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RE: Ebooks in libraries

In reply to the three Js: Joe, Jason and Jan;

Firstly, thanks for responding - I was clearly looking at the 
question narrowly, based on our niche experience in scholarly, 
social sciences publishing. Nonetheless, here are some reactions 
to the points made by the three Js:

For us, academic libraries are the largest piece of the library 
business because public libraries have never shown interest in 
our books. We've tried recently to get them interested, but the 
demand isn't there even at very low prices. This doesn't surprise 
me much, I don't imagine many look to public libraries for 
scholarly books so no wonder public librarians don't spend their 
budgets on us - isn't this the nub of the issue?

We publish in PDF-with-Excel (with a few titles in html) because 
that's what users seem to prefer. If users started emailing us 
with requests for different formats, we'd re-engineer. (off list, 
I asked Jason's advice on alternative formats and their 

OECD sells e-books without DRM - always has done (since 1998) - 
and we're selling more e-copies today than we ever sold in print. 
In theory, one e-copy could do the job, providing everyone took 
the time to share it around, but that's the crux, isn't it: 'if 
everyone took the time'? We believe that if we bundle useful, 
time-saving, services around the basic e-book, a sustainable 
business can be had. Isn't this what iTunes did?

On licenses, for the record, OECD allows librarians to use OECD 
iLibrary for ILL (electronically) and to create e-reserves. Other 
publishers might be like to know that encouraging maximum use of 
our service seems a good policy to have and hasn't brought the 
house crashing down financially.

Academic books might well 'have to piggy-back' on the consumer 
infrastructure, but is this new? In the print world, didn't the 
consumer infrastructure carry academic books too - in parallel to 
a niche academic infrastructure? My guess is that the current 
academic infrastructure for e-books will continue to evolve in 
parallel with a consumer infrastructure - after all, we have our 
iLibrary service running in parallel with our books on 
NetLibrary/E-books.com (for librarians who want to purchase them 
one-by-one) and, for consumers, on Amazon - and the coming Google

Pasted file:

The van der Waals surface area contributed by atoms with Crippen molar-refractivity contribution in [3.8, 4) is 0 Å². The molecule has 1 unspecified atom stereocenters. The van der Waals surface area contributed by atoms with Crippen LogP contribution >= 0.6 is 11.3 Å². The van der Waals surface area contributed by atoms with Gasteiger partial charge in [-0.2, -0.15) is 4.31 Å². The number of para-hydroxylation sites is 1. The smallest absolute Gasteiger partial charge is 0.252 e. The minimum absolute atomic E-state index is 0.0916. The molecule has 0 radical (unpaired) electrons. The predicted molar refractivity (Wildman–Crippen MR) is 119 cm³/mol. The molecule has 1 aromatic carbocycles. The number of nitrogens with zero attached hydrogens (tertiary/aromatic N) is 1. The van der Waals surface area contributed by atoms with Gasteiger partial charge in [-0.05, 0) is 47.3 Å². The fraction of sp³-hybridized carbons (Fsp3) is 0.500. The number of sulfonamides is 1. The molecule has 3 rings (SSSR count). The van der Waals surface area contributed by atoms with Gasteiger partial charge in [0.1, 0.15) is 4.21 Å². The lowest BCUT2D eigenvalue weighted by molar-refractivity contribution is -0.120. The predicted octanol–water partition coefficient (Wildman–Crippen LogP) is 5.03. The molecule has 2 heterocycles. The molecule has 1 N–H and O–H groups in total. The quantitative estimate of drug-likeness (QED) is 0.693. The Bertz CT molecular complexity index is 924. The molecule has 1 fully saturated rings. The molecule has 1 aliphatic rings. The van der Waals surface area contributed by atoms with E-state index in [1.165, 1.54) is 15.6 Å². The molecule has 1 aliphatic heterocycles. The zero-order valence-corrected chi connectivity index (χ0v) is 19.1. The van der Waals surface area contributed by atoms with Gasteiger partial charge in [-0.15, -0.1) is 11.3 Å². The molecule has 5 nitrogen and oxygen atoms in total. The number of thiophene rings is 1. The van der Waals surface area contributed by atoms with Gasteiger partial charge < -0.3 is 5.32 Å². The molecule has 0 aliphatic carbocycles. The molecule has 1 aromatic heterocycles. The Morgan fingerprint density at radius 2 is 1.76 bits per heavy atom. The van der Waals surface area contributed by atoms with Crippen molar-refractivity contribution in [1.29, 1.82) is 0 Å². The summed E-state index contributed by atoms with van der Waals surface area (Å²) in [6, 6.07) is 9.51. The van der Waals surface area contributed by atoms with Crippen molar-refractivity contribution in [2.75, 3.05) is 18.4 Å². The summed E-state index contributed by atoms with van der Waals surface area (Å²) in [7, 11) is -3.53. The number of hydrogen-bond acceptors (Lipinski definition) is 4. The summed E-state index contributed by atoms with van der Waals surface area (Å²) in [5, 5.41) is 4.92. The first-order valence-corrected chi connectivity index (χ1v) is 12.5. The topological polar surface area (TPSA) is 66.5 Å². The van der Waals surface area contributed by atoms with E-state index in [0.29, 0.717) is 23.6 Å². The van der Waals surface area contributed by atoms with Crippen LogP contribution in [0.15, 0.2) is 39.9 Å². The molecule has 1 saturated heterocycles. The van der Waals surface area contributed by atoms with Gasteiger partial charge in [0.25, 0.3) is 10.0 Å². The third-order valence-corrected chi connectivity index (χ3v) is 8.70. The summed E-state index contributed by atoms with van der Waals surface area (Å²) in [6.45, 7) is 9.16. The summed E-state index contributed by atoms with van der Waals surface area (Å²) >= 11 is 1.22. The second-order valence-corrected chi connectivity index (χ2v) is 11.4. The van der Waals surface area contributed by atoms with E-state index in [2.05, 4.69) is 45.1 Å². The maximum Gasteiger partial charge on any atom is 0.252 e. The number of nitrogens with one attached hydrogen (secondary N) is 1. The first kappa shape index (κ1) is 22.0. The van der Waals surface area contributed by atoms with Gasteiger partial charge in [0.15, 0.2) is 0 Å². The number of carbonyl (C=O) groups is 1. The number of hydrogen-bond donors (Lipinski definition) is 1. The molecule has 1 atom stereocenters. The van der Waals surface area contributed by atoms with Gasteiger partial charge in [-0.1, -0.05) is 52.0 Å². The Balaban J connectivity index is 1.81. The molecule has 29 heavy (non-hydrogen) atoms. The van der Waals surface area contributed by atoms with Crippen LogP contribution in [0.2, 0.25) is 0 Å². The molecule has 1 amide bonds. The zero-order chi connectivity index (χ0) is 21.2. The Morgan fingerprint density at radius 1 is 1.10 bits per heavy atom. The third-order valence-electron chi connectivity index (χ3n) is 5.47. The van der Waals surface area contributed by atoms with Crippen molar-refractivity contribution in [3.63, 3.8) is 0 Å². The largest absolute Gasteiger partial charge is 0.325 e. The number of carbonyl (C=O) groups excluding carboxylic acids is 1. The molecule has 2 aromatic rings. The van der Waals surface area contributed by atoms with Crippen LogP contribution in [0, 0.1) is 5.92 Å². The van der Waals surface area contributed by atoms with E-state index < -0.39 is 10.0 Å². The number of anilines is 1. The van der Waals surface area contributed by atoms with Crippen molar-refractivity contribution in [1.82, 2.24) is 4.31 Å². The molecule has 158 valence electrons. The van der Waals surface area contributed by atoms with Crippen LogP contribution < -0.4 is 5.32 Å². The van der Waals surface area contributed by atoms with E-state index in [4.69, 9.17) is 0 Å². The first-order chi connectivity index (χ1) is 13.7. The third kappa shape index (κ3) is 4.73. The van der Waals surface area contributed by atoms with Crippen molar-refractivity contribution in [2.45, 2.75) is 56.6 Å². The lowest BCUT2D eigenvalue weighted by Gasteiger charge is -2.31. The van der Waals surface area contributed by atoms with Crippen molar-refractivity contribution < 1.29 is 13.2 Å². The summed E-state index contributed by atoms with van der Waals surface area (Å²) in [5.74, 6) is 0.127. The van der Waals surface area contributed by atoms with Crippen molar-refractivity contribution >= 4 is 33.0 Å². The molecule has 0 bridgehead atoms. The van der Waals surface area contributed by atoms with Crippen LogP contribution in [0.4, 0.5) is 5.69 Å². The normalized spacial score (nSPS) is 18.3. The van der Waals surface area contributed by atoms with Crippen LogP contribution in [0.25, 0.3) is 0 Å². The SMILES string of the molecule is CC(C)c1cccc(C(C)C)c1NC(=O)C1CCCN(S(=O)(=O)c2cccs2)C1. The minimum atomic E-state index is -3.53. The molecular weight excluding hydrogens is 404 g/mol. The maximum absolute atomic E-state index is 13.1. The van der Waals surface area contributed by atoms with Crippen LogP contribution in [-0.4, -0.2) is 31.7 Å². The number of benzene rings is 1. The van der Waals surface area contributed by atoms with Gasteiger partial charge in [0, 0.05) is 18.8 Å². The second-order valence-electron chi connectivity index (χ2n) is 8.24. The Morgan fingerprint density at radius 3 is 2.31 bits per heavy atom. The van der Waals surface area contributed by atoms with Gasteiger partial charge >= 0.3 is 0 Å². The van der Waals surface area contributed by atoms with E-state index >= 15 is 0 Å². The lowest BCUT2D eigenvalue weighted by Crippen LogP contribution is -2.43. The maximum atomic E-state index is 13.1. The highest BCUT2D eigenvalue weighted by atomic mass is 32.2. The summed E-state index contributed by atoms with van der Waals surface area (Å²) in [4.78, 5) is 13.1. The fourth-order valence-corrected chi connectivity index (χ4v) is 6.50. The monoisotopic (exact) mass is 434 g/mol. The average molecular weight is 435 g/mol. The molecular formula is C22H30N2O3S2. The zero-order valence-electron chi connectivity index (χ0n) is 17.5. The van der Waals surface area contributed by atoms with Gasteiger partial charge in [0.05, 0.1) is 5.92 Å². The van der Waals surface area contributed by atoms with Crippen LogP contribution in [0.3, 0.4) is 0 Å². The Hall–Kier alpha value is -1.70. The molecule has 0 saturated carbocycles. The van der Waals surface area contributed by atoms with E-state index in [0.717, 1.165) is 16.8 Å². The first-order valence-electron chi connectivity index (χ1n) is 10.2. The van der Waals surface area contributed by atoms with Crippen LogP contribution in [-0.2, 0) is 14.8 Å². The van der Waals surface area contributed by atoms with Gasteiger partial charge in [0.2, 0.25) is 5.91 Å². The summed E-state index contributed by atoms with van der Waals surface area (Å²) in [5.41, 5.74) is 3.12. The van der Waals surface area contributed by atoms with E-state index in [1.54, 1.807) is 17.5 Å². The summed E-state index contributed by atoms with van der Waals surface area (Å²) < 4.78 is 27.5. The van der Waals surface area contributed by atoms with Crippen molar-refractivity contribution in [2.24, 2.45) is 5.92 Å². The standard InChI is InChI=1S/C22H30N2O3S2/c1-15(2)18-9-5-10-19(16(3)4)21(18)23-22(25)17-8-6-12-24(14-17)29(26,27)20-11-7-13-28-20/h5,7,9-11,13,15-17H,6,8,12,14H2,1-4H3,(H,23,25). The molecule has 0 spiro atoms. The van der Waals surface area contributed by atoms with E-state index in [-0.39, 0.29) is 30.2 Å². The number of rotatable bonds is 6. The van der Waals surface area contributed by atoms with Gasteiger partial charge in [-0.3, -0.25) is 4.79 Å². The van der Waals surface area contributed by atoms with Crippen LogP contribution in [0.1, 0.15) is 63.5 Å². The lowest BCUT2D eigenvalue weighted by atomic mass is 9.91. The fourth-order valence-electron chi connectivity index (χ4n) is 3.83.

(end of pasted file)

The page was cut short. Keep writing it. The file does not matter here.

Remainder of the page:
service too.

But, no, I don't know how to get a public library to make Steig 
Larson's latest available in a non-annoying form . . .


-----Original Message-----
From: owner-liblicense-l@lists.yale.edu
[mailto:owner-liblicense-l@lists.yale.edu] On Behalf Of Joseph Esposito
Sent: 31 October, 2010 6:15 PM
To: liblicense-l@lists.yale.edu
Subject: Re: Ebooks in libraries

Yes, you missed the bulk of the books.

To begin with, academic libraries are only a small piece of the
library business.  And academic books are only a tiny (very tiny)
part of the book business.

More importantly, the form factor for the consumption of academic 
books and publications for academic libraries remains the PC 
(that is, when it is not print, including the printing out of 
PDFs).  The form factor for most ebooks is a mobile device: 
Kindle, Nook, iPad, Kobo, etc.

Third is the "one book to rule them all" phenomenon.  If books 
are to be sold to libraries in digital form WITHOUT DRM (and if 
there is anyone who likes DRM, I would like to know who it is), 
then the question is how to sell a second copy, as the first will 
effectively take care of the entire planet.

Finally, the infrastructure for networked computing, which 
includes ebooks, is being built for the consumer market for the 
simple but impossible-to=3Dget-around fact that that's where the 
numbers are. Academic books will have to piggyback on consumer 

When my local public library can make Steig Larson's latest 
available to me as an ebook in a form that is not annoying to 
use, then the knot will have been cut.

I don't know how to do this.  Do you?

Joe Esposito

On Thu, Oct 28, 2010 at 2:45 PM,  <Toby.GREEN@oecd.org> wrote:
> Joe,
> I'm really puzzled by your final comments - "publishers are still
> grappling with how to make e-books available to libraries. Who
> will be the first to cut the knot?".
> We, along with many other publishers ranging from Elsevier and
> Springer to OUP, the World Bank and even World Tourism
> Organisation, have successfully grappled, cut the knot and have
> ebooks available for libraries, including all front list titles
> and many backlist too (in our case, we've got everything back to
> 1998 in e-book form, around 5,000 titles in all).
> Have I missed something?
> Toby Green
> Head of Publishing
> Public Affairs & Communications Directorate
> 75775 Paris Cedex 16
> toby.green@oecd.org
> www.oecdilibrary.org